I am the Bournemouth student who was in the Berlin terror attack
Pretty much everyone has heard about the attack on the Christmas market in Berlin during December by now. I was there.
It happened the first night of my short trip to the city with my boyfriend, on Monday the 19th of December. We got to Berlin quite early that day so we could explore the city as much as possible, as we were only staying for two nights. The trip was a birthday present for me from him, it had been what was keeping me going whilst I juggled my assignment deadlines back in Bourney before the Christmas break, so I was extremely excited to see and do everything Berlin had to offer in December. This including, of course, the famous Christmas markets.
We both said we’d like to have a wander round one of the markets that evening, but decided to grab some dinner beforehand. We went to a quirky ‘pub’/restaurant where you had to share tables with people, and which had beer taps in the middle of the tables so you could pour yourself your own pint (yes pls). I had no signal on my phone let alone 3G/4G or WIFI, but my boyfriend suddenly got a message from one of his mates saying “don’t go to the Christmas markets tonight.” We were both confused until the Canadian group we were sharing our table with told us they had just heard that a lorry had driven into one of the markets round the corner from the restaurant and had killed 12 people.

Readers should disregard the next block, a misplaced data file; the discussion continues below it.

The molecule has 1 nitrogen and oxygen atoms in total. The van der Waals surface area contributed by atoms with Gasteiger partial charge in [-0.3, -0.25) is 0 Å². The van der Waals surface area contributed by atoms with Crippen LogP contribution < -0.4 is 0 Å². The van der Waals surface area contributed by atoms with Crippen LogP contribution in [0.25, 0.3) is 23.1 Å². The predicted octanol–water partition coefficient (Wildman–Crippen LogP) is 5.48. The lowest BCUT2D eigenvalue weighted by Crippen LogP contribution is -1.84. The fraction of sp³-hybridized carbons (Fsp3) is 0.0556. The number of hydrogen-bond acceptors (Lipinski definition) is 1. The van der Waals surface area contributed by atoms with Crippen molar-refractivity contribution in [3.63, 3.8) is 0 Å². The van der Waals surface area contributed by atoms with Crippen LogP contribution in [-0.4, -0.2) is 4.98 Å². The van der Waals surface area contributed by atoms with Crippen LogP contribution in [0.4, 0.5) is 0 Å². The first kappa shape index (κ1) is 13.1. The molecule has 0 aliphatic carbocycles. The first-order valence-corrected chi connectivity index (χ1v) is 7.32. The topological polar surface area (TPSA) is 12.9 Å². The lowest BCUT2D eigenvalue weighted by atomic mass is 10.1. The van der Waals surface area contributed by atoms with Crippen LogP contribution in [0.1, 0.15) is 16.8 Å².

Now I knew my mum, if she had heard, would be having a nervous breakdown assuming the worst had happened to us. We quickly finished our meal and headed back to the hotel so we could both phone home and let everyone know we were safe.
Walking back was definitely odd. Berlin is a weirdly quiet city in comparison to London, but literally no one was out in the street. It was eerie, you could definitely tell something wasn’t right. The main road had been closed off so we couldn’t see anywhere near where it had all happened. The only thing I noticed other than the lack of people and cars around was the sound of a lot of sirens from the emergency services.
I had 15 missed calls and at least a dozen text messages from friends and family asking me if we were ok and begging me to reply (shout out to Hayley).
The next day the flags on all of the buildings flew at half-mast. Every single Christmas market in Berlin was closed, whether it was out of respect or fear I’m not sure, but it certainly made an impact. I dread to think of what might have happened had we decided not to go to dinner first. Situations like these definitely make you realise how the smallest action, movement or decision can have the biggest influence on the rest of your life.